What is chronic pain?

Chronic pain is any level of pain that lasts for more than 3 months–or beyond an expected normal healing time. Those with chronic pain feel that their body has not healed, when this may not be the case. Chronic pain has lingered beyond the initial warning of danger to the body. Anyone can develop chronic pain, at any age. Furthermore, the brain changes when a person lives with chronic pain: When pain is constant or chronic, the brain and nervous system become highly sensitive, making it easier to experience pain. This becomes the “new normal” for the body, and keeps the person in a heightened state of sensitivity even though the injury may have healed.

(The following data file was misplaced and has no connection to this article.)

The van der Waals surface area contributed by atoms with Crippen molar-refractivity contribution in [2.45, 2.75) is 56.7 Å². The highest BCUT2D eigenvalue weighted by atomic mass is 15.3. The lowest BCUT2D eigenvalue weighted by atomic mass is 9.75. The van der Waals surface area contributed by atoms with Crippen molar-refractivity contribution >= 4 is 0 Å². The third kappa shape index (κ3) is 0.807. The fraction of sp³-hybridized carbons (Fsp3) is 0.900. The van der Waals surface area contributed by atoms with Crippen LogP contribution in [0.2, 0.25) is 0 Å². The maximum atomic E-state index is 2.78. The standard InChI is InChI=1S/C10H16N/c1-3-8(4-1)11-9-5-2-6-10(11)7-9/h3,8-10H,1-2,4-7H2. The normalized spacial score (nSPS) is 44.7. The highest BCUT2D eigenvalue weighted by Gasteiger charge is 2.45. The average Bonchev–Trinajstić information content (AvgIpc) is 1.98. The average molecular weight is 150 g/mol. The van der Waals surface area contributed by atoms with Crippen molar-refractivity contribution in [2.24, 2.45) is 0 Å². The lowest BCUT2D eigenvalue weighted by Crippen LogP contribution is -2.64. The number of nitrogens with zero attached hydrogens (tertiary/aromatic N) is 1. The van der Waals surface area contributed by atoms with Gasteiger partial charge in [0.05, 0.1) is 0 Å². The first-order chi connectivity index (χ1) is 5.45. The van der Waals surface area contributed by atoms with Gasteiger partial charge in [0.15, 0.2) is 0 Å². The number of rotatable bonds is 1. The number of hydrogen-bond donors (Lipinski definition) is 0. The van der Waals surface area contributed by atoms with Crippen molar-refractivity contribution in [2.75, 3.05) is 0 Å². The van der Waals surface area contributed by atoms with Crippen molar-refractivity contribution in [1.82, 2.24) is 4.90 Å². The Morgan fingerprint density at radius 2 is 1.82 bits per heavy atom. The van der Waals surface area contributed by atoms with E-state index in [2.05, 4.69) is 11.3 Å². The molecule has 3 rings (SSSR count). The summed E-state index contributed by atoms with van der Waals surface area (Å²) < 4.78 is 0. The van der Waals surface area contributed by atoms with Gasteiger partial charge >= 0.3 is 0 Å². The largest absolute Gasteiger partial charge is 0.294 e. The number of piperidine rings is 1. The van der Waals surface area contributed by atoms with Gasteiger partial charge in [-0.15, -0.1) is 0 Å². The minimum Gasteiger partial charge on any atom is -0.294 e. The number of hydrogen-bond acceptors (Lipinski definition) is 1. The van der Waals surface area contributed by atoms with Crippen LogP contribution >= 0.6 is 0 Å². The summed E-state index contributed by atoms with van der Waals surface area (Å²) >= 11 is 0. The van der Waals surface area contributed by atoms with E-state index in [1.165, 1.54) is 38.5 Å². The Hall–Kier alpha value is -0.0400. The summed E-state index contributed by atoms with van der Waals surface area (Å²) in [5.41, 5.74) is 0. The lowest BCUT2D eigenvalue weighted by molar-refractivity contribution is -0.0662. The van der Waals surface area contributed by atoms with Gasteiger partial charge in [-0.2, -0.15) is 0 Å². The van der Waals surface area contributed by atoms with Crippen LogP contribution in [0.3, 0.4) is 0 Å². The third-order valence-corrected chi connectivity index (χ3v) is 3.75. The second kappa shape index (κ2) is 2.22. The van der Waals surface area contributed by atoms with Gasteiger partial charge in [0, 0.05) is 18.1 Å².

Pain can affect many different areas of the brain―areas that may control an individual’s flight or fight responses, movements, emotions, problem-solving skills, and memory. We develop new “pain memories” that are unconsciously associated with an activity or emotional, or social situation.

Almost any system of the body can be affected by chronic pain. As an individual continues to experience pain, the circulatory and endocrine systems adapt to pain responses and can negatively affect whole health.

Chronic pain is quite common, but should not be considered normal. There are resources available to help individuals find solutions to reduce and potentially eliminate chronic pain.

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